Maria Montero

Free streaming service Tubi plans to invest $ 100M + …

Tubi, the free movie and television streaming service, is preparing to double content acquisitions this year, the company announced this morning. Today the service offers more than 12,000 movies and TV series, with a total of 40,000 hours of content. All of this can be streamed for free, as the content is paid not for customer subscriptions, but for advertising. Now the company is preparing to invest more than $ 100 million to expand its library this year, after reaching profitability in the fourth quarter of 2018, and addressing new markets.

Founded in 2014, Tubi has benefited from the trend to cut cables, as well as the increasing number of younger consumers who have never opted to pay for cable or satellite television in the first place, sometimes referred to as “cable cables. “.

The company claims that its audience increased by more than 4.3 times from December 2017 to December 2018, allowing it to reach the profitability milestone. In the fourth quarter alone, it saw more revenue than in all of 2017 combined, it also noted. And it increased its revenue by more than 180 percent in 2018.

When it comes to advertising, the company says it ran campaigns from more than 1,000 advertisers in 2018, including those from most of the major CPG and automotive companies.

However, various aspects of Tubi’s business are not disclosed alongside today’s news, only the highlights. What the company doesn’t say is how many monthly active users it has, how many hours they watch, or how many ad impressions take place on its platform. These types of metrics are critical to measuring success in ad-supported videos.

Along with its plans to grow its library, Tubi is preparing to expand outside of the US and Canada, with the first market launch this quarter.

To help fund growth and content acquisitions, Tubi closed in December with $ 25 million in debt financing from Silicon Valley Bank.

These plans come at a time when Tubi’s business model has seen increased competition.

For example, Roku entered ad-supported programming with its own launch of The Roku Channel in fall 2017, saying earlier in the month that it now has 27 million user accounts. Of course, Roku doesn’t break you down by the amount of use of its platform for other services, compared to those that specifically release free Roku content, but that’s the potential reach of its ad-supported channel.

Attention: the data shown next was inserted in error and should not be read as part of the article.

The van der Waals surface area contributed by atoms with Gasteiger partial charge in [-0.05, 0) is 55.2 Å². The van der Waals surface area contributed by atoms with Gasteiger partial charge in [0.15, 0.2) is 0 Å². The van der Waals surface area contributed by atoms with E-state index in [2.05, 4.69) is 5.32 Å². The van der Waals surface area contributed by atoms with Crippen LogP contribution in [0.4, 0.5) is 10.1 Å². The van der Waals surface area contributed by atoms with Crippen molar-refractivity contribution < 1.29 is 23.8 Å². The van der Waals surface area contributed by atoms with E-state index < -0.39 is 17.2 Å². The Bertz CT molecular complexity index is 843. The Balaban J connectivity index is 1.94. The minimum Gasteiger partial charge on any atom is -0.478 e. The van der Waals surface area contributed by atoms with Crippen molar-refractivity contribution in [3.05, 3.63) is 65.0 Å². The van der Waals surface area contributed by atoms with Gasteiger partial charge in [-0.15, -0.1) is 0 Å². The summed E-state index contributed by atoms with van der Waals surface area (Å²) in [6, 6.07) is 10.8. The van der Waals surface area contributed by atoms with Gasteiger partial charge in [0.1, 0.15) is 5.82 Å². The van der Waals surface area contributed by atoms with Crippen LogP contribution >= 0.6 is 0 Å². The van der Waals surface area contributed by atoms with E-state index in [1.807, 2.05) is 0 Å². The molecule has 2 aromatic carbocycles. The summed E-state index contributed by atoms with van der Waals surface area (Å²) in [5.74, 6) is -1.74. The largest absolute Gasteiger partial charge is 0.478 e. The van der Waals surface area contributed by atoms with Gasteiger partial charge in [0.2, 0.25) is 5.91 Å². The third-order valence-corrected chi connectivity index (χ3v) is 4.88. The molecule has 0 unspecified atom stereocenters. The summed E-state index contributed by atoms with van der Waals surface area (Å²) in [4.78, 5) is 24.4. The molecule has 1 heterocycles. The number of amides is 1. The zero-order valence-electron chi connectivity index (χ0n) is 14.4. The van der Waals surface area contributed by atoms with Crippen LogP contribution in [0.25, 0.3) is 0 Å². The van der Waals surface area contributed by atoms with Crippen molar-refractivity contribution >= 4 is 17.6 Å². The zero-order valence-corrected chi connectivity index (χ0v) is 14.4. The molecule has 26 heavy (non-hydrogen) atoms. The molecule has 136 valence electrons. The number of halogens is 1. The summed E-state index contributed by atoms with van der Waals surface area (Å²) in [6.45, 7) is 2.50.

In addition to Roku, Tubi competes against Walmart’s advertising video on Vudu; Amazon’s new IMDb service, Freedive; Viacom’s latest acquisition, Pluto TV; The service focused on Sinclair’s local station, Stirr; and soon, plex. Comcast will also launch a free streaming service for its pay TV customers in 2020.

Tubi, like many of these services, believes in its potential, as consumers get tired of being squashed and dimmed for video subscriptions.

“In 2018, we at Tubi saw tremendous growth as consumers, fatigued by SVOD subscriptions and services, sought entertainment alternatives,” said Farhad Massoudi, CEO of Tubi, in a statement. “We will continue to use the proceeds to place bigger bets on content, improve the viewing experience and continue to move towards new fundamentals in what is our main advantage: technology and data,” he added.

In reality, however, Tubi competes for attention among a growing streaming market, which includes paid subscription video offerings. Today’s consumers are creating custom packages that make sense to them – a little Netflix and HBO, perhaps, with some free content through services like Tubi, for example.

The advantage of Tubi, of course, is that you don’t have to spend the billions on content and originals that subscription video services like Netflix do to win over users. Instead, it’s based on titles that have general appeal, but may not be winning any awards, such as old movies, children’s shows, horror movie movies, horror movies, and reality TV.

At the end of the day, though, Tubi won’t necessarily benefit from people tiring subscription video, but from the growing influx of cable cutters who are looking for older or niche content not included in subscription libraries, or who just want to watch a free movie.